Health Care in the 1950s
In the 'now' generation where health care plays such an important role in the daily lives of almost every citizen, and billions of dollars are spent annually on pharmaceuticals, it's hard to believe that, health in the 1950s seemed much more simple. Half a century ago, most people lived long healthy lives without all the drugs and treatments that are considered essential these days.
Imagine a world where Xrays were just starting to become common, so PET scans and MRI's were way in the future, as was chemotherapy and many of the other common medical treatments of today.
In the 1950s, the choice of medical treatments and solutions was comparatively small and most people only went to see a Doctor if they were really sick, or had an injury. However, Doctors did make house calls so if you were worried about a patient, you put them to bed and called the Doctor. Bed rest and home based remedies or a trip to the Chemist for aspirin, cough mixture, or "something for an upset tummy" solved most problems.
Common products popularly available in Australia were Aspro & Veganin tablets and Bex powders for aches and pains. It was said, A cup of tea, a Bex and a good lie down, would cure most aches and pains.
Children's coughs might be cured by a chest rub with Vicks Vapour Rub, or a drop of Vicks in a bowl of hot water inhaled with the patients head covered by a towel. Adults might reach for Buckley's Canadiol Mixture to cure a cough, or any one of a variety of cough drops, or simply lemon and honey in a glass of warm water, with maybe a dash of rum for dad.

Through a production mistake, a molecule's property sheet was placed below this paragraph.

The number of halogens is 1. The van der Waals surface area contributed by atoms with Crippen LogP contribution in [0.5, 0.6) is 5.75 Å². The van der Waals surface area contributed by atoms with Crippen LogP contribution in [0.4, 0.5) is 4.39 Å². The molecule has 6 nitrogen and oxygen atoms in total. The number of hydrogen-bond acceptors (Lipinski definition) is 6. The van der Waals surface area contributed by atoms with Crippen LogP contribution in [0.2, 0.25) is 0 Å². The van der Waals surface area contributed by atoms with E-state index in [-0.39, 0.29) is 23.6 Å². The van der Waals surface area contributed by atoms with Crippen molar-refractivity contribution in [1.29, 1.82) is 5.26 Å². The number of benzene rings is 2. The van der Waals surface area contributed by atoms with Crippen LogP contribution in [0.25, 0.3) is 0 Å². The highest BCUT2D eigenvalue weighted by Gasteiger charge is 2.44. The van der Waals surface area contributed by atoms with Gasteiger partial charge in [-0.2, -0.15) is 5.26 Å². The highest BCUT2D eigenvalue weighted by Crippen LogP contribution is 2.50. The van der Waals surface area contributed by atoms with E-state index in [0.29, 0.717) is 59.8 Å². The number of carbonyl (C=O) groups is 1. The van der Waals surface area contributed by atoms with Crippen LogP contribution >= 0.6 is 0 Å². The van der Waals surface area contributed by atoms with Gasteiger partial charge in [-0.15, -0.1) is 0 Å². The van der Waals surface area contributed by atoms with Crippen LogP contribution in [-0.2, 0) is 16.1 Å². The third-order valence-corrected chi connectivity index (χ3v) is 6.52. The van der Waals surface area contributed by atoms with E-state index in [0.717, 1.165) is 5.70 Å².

Fizzy drinks like Enos, Sal Vital or Andrews Liver Salts helped fix tummy upsets and Ford Pills promised benefits for internal organs. Irradol-A and fish emulsion tasted dreadful but were considered "good for you." Children, particularly those with finicky appetites, were often given a 'vitamin tonic'.
Allergies were unheard of. All kids drank milk and ate peanut butter sandwiches.
Common causes of death, then, as now, were heart attacks or cancer, with diabetes far less common or perhaps less diagnosed than it is today. Whooping cough, mumps, measles and chicken pox were common childhood ailments. Many young children had their adenoids and tonsils removed, as it was considered less likely to cause complications to perform a tonsillectomy on a child, than on an adult.
One of the biggest dreads for parents in the 1950s was that their children might be affected by the viral epidemic of Infantile Paralysis, or Poliomyelitis, which, if not causing death, left children with wasted muscles and withered limbs. The introduction of the Salk Vaccine in the late 50s or early 60s was the great step forward in defeating this horrible disease.
Summing up, people did very well with what they had in the 50s to keep healthy and enjoy a long and fruitful life, without the over-emphasis on drugs and medical treatments that are part of the 21st Century.
For more about life in the 1950s.